1 TALIB KWELI (Phoenix, August 30)
This man truly can move the crowd. In years past he’d demand almost too much from his fanatics, but now Kweli is in the zone, shifting from deep-thinking griot to b-boy apostle to dignified romantic with effortless skill, overcompensating for the non-Mos Def-ness and edutaining heads like a modern KRS-One.
2 DAFT PUNK(Arrow Hall, August 5)
If you didn’t go, you’re probably sick of hearing about it. If you did, you haven’t shut up about it and people hate you. However, the sight of robot DJs towering in a laser-light rock-disco pyramid, sending thousands into a euphoric dance trance is an experience not easily moved on from.
3 MIA (V-Fest, September 8)
Despite performing ridiculously early in the day, MIA rocked the main stage as if she were the headliner. Much to the dismay of security, she invited the crowd up onstage to join in the party. She managed to make her set feel more like a sweaty club gig than a big, impersonal festival.
4 JUSTICE(Circa, October 18)
The dance music producers of the year were a perfect fit for the most hyped-up club in recent memory, turning the packed dance floor into a loved-up mosh pit with their electro-disco-metal anthems. Laptops and Marshall stacks, together at last.
5 NAS (Kool Haus, April 17)
The Hip Hop Is Dead show was one vicious contradiction, since Nas resurrected the art form with grace and power. With a catalogue as thick and well-rounded as Beyoncé’s hips, the QB G.O.A.T. took us on a fantastic voyage down memory lane.
6 SPIRITUALIZED (Phoenix, November 17)
Ignoring the shouts from a few angry louts unaware that this Phoenix show was part of the Spiritualized Acoustic Mainlines tour, Jason Pierce got on with the business of reinventing his group concept, accompanied by keyboardist, string quartet, gospel trio and his own gentle guitar strum. A quietly entrancing display that bodes well for the new Spiritualized album.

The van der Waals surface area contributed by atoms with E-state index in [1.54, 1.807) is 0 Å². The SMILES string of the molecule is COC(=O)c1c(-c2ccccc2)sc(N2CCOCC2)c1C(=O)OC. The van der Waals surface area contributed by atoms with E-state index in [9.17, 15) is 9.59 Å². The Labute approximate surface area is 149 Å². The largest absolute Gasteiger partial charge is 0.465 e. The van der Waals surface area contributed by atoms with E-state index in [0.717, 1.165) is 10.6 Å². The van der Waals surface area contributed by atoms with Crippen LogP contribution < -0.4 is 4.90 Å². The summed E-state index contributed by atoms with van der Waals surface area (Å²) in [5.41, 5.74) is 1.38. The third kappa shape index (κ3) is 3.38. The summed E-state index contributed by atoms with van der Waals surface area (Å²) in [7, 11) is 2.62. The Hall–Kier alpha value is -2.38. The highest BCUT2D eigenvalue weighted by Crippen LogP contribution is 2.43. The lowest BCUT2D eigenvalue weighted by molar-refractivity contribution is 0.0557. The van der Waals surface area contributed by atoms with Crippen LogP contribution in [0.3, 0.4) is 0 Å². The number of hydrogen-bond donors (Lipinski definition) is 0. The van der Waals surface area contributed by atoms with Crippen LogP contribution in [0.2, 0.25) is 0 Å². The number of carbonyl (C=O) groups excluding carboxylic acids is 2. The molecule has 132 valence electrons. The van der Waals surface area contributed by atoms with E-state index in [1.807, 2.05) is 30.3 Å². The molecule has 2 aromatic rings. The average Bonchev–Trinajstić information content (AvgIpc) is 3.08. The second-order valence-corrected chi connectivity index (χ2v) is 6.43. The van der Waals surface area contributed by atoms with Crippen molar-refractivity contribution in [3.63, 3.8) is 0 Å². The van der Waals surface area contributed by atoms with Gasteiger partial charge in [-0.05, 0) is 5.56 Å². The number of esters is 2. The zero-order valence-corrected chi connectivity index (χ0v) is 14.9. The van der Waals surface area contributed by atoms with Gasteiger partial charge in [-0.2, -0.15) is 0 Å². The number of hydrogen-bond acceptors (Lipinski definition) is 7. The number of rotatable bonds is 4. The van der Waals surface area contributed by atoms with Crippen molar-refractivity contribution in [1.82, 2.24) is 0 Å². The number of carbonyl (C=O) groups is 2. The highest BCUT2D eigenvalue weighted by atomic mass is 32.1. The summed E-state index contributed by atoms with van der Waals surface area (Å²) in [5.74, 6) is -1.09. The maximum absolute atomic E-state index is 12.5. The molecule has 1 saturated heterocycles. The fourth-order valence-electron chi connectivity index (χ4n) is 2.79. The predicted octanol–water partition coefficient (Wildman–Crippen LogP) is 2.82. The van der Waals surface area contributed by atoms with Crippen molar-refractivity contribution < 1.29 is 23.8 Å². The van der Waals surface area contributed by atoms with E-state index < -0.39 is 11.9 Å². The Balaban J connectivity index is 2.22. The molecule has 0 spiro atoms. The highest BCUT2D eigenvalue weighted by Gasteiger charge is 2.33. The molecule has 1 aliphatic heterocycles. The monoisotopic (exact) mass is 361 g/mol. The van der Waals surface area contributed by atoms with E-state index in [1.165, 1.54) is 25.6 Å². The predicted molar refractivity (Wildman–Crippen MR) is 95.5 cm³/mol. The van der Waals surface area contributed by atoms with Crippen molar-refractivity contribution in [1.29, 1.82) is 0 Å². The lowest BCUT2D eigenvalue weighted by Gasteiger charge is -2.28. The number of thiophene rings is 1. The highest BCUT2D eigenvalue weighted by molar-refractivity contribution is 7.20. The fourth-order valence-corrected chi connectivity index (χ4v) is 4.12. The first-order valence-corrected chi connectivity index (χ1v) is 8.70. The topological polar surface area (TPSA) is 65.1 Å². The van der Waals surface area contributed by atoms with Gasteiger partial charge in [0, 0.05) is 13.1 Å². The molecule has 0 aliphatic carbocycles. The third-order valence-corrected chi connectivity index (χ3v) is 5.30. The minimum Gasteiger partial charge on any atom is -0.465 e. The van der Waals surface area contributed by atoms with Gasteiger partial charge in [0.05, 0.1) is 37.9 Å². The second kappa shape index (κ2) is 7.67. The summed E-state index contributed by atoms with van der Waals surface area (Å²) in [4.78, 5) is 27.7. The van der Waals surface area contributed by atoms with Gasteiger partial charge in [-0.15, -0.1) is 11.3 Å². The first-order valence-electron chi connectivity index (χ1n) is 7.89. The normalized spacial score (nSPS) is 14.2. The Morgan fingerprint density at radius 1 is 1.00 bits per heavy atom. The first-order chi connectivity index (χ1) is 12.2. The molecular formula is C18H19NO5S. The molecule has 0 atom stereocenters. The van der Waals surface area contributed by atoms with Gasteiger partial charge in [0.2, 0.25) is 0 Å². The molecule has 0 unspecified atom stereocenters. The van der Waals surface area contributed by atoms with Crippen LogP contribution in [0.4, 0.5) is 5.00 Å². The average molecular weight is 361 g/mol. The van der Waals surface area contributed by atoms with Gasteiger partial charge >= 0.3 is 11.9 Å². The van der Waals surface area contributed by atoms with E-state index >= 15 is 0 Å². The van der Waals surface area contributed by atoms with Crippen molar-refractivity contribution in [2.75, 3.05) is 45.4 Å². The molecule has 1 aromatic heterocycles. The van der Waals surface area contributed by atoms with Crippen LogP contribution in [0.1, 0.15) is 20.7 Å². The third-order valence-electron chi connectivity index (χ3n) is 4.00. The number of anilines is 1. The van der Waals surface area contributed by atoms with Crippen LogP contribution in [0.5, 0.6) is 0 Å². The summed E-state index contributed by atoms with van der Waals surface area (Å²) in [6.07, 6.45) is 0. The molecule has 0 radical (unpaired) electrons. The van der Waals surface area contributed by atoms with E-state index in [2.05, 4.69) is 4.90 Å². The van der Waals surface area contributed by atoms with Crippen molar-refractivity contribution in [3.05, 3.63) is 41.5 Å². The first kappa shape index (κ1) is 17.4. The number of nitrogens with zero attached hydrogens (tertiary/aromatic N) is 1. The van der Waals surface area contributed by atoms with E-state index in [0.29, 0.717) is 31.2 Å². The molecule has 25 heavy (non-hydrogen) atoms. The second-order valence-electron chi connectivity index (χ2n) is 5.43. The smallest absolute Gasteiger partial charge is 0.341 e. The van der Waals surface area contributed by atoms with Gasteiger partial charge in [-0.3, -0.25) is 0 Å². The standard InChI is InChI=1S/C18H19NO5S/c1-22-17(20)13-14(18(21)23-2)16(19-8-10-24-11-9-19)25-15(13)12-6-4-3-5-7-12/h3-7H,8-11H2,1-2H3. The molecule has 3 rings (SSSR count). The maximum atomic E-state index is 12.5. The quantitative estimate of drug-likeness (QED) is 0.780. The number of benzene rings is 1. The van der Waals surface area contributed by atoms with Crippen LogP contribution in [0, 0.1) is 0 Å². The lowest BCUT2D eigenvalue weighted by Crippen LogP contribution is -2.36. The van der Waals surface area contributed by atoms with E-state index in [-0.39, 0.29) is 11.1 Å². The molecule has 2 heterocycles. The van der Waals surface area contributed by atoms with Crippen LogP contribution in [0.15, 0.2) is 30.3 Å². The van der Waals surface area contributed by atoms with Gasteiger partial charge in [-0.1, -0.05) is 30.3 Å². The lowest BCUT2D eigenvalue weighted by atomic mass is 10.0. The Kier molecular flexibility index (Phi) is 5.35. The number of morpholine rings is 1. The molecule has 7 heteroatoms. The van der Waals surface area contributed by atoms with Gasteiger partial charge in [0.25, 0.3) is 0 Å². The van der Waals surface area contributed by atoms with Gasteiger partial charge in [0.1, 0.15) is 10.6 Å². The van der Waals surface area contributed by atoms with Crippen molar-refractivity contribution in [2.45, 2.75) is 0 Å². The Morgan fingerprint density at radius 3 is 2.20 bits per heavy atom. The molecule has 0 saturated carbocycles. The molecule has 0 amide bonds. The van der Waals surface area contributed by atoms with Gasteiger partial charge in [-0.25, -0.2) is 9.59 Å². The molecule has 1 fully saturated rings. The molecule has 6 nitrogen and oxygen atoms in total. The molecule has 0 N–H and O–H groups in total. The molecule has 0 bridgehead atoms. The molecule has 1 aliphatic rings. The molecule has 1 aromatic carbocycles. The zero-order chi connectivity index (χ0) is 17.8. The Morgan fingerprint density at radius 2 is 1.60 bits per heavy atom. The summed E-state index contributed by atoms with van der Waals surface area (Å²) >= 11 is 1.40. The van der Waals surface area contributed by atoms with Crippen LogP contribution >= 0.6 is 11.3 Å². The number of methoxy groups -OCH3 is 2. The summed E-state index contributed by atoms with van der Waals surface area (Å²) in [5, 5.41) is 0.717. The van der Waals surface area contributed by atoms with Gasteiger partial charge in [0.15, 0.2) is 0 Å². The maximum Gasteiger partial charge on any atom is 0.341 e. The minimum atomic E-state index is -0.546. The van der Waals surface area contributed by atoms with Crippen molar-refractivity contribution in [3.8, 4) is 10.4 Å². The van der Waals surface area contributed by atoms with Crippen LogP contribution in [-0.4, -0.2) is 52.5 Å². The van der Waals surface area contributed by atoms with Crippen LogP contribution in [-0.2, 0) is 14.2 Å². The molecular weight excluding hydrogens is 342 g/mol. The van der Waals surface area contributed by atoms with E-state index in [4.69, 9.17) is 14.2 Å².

7 SLAYER(Molson Amphitheatre, August 10)
There’s no more metal experience than being surrounded by thousands of really scary-looking dudes getting wasted on a hot summer afternoon while yelling “Slaaaayyyyyyer!!!” After more than 20 years, Slayer can still put on a massively tight and heavy show. Insane solos, rapid-fire drums and sheer volume all contribute to the band’s stellar rep.
8 MABEL JOHN & THE HONEYDRIPPER ALL-STARS(Phoenix, September 10)
Much more entertaining than your average TIFF soirée, this after-party for the film Honeydripper, John Sayles’s juke-joint blues reverie, turned out to be a blast when Mabel John (yes, Little Willie John’s sister) got onstage at the Phoenix with her fellow cast members – saxophonist Eddie Shaw, harp honker Arthur Lee Williams and guitarist Gary Clark Jr. – and ripped through a set of the raucous blues and old-school they’ve been playing together forever.
9 RUFUS WAINWRIGHT (Danforth Music Hall, June 11)
It’s no surprise that a Rufus Wainwright show sounds amazing. The Montreal musician’s voice was pitch-perfect, and his song selection was top-notch. But it was his hilarious banter, his outlandish costumes (lederhosen at one point) and a brilliant dance routine for which he dressed up as Judy Garland that made this show one of the best of the year.
10 CHROMEO(Spin Gallery, July 11)
Excluding a dull Exclaim tour and their Beasties supporting slot, Chromeo’s Spin Gallery date was the official coming-out party in Toronto for a group that’s made enormous strides this year. You knew this show had to be a hot one when the line snaked around the block and even ticket-holders were being waved away while the loft throbbed.